After two heartbreaking losses in Vancouver to open the Stanley Cup Finals, it took a scary moment to get the Boston Bruins back on track Monday in their dominant Game 3 win over the Canucks.
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At 5:07 of the first period, Canucks defenseman Aaron Rome leveled Nathan Horton with a headshot in the Bruins’ offensive zone. Horton left the game on a stretcher and Rome was handed a five-minute major for interference and a game misconduct.
The Bruins didn’t score on that power-play opportunity. But when given the chance to open up the floodgates, they were able turn on the offense and win one for Horton, pounding the Canucks 8-1 in a physical contest.
“It’s always very tough when a guy goes down,” Bruins forward Brad Marchand said. “We were very worried about Horty but it just gave us a little extra motivation to win tonight … so hopefully he’s going to recover fine.”
While the immediate power play didn’t go their way, the man advantage did allow the Bruins to find their offensive flow, which paid off in their four-goal second period.
“We talk about the results and didn’t get the results,” Bruins coach Claude Julien said about his team not scoring on the five-minute power play. “But one thing you can’t do is take away our momentum, and it didn’t do that. I didn’t think we were discouraged more than we realized we had to stay with it. The power play at least gave us some momentum and didn’t take it away.”
Although they were outshot 12-7 in the first period, the Bruins took advantage of that momentum in the opening moments of the second when Andrew Ference sneaked a shot from the point past Roberto Luongo just 11 seconds into the period.
“They came at us pretty hard in the first there,” Marchand said. “They always seem to have a good start and we were able to get that goal in the second after a couple of lucky bounces.”
From there the Bruins kept their foot on the pedal and never looked back, going 2 for 4 on the power play — with goals from Mark Recchi (two goals) and Michael Ryder (one goal, two assists) — while adding shorthanded tallies from Marchand (at 11:30 of the second) and Daniel Paille (11:38 of the third period).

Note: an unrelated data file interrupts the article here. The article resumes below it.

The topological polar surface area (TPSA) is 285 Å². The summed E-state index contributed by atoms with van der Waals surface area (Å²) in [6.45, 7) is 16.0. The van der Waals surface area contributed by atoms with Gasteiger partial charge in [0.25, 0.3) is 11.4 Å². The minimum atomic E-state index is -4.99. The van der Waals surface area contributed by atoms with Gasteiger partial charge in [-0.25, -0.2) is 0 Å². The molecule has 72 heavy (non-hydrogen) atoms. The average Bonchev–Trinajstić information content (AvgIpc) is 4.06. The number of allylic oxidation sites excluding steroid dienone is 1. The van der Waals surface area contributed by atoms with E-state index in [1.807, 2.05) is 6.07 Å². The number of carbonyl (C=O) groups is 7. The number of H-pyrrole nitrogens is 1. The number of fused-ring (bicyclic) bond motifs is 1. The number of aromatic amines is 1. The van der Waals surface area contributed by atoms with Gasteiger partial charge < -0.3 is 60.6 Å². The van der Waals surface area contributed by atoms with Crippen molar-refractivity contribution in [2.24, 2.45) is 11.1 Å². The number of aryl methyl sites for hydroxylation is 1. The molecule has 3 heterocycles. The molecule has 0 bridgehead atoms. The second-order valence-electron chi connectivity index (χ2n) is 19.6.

“Well, we’re happy to get some goals,” Bruins defenseman Dennis Seidenberg said. “It’s good for our confidence and we hope to get another [win].”
With things getting a little out of hand in the third period — and not just on the scoreboard — the Bruins stuck up for each other when things got chippy. The teams combined for 125 penalty minutes in the contest (65 for Boston, 60 for Vancouver) and capped the fireworks in a period that featured Bruins goalie Tim Thomas (40 saves) leveling Vancouver’s Henrik Sedin and Boston’s Milan Lucic taunting Alex Burrows, the Canuck who was caught biting the Bruins’ Patrice Bergeron in Game 1. While the Canucks’ Maxim Lapierre made light of the biting incident in Game 2, Julien didn’t like seeing it from his players.
But nonetheless, Boston took a page out of the Big Bad Bruins playbook from the 1970s by dominating the physical play.
“Obviously we got a little carried away when it was 4-0 and 5-0,” Recchi said. “But we play our best hockey when we play on the edge. We play physical, we’re passionate about it and we get involved.”
The Bruins will look to tie the series in Game 4. And while they’ve had a lot of bonding experiences throughout the season, the Black and Gold can become even closer after this huge, motivational win.
“We knew what this game meant,” captain Zdeno Chara said. “ It was a big game and obviously we approached it that way and I thought we were really sharp mentally and physically.”